If the NIC has an IP address, but the address has been assigned manually, then the first thing that you will need to do is to perform some basic connectivity tests. You can do this in much the same way as I talked about earlier. Try plugging a known good PC into the network connection to make sure that the connection is good. Make sure that the NIC has the correct drivers. In essence, you will want to make sure that your hardware is functioning before you continue.
Once you have done some basic hardware testing, open a Command Prompt window and try pinging the computer’s own IP address. If the ping is successful, then it means that the TCP/IP protocol stack is at least functional. If you receive an error message stating “Destination Host Unreachable” then it means that there is something wrong with the way that the machine is set up. It could be that Windows doesn’t recognize the network card, or it could be that a necessary system file has been deleted or corrupted. You might try removing and re-installing the network card and its drivers. If that doesn’t work, try re-applying the Windows Service Pack since doing so will refresh all of the system files.
Assuming that the machine is able to ping itself, try pinging another machine on your network by IP address. If your machine is able to ping itself, but is not able to ping another computer on the network (by IP address) then I recommend trying to ping a few more computers. If you are not able to establish communications with any of them, then look for a bad network link or perhaps a bad network card.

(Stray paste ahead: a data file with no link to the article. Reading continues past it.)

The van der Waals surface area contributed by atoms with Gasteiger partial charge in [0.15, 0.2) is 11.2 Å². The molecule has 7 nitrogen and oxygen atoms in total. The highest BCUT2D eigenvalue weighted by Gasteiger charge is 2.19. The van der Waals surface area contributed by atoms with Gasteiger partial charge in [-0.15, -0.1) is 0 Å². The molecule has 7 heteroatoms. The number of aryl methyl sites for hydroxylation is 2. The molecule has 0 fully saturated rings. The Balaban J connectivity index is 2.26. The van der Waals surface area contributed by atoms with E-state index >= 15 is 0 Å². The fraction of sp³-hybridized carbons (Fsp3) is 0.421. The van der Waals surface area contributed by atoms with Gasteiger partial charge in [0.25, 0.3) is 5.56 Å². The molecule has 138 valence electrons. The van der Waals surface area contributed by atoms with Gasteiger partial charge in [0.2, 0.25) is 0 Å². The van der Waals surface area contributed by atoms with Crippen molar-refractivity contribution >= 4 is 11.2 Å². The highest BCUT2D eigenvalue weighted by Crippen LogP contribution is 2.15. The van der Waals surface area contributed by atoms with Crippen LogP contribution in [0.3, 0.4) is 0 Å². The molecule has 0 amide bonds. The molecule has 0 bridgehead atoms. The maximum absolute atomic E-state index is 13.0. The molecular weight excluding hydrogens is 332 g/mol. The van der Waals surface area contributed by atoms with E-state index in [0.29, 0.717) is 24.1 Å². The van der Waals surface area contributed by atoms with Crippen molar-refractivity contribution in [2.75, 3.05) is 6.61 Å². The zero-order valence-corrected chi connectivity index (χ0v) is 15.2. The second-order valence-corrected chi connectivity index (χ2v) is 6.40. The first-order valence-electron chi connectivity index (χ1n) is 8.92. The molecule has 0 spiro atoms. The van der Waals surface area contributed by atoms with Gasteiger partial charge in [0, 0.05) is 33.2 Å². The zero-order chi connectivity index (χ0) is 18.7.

If you are able to successfully ping other machines on your network by IP address, try pinging those machines by hostname. If you don’t know the hostname, then you could use the ping /a command against the machine’s IP address to resolve the address to a host name. Another alternative is to ping a Web site. Most Web hosts block pings, but as of the time that this article was written, www.espn.com would still respond to pings.
If you are able to ping machines on your network and on the Internet by host name, then your machine is successfully communicating. If you can ping by IP address but not by hostname, then the problem is probably DNS related. Enter the IPCONFIG /ALL command to make sure that your machine is configured to use a DNS server. If there is a DNS server specified, make sure that the DNS server’s IP address has been entered correctly. If everything appears normally, try pinging the DNS server to make sure that you can communicate with it.
If you can ping the DNS server, the DNS server’s IP address has been entered correctly, and the DNS server seems to be resolving addresses for other people on your network, then the problem probably isn’t DNS related. I recommend checking your HOSTS file. It is located in the C:\WINDOWS\SYSTEM32\DRIVERS\ETC folder. The HOSTS file is a legacy component of TCP/IP that really isn’t used anymore. It was previously used to associate a Web site with an IP address before DNS became popular. Today, a lot of browser hijackers and various forms of spyware work by altering the hosts file. Try displaying the HOSTS file through Notepad. You might be surprised at what you see. If you see entries that shouldn’t be there, you can either delete them or delete the entire HOSTS file.
In this article, I have explained that configuration problems can prevent TCP/IP from functioning correctly. I then went on to discuss the TCP/IP troubleshooting process.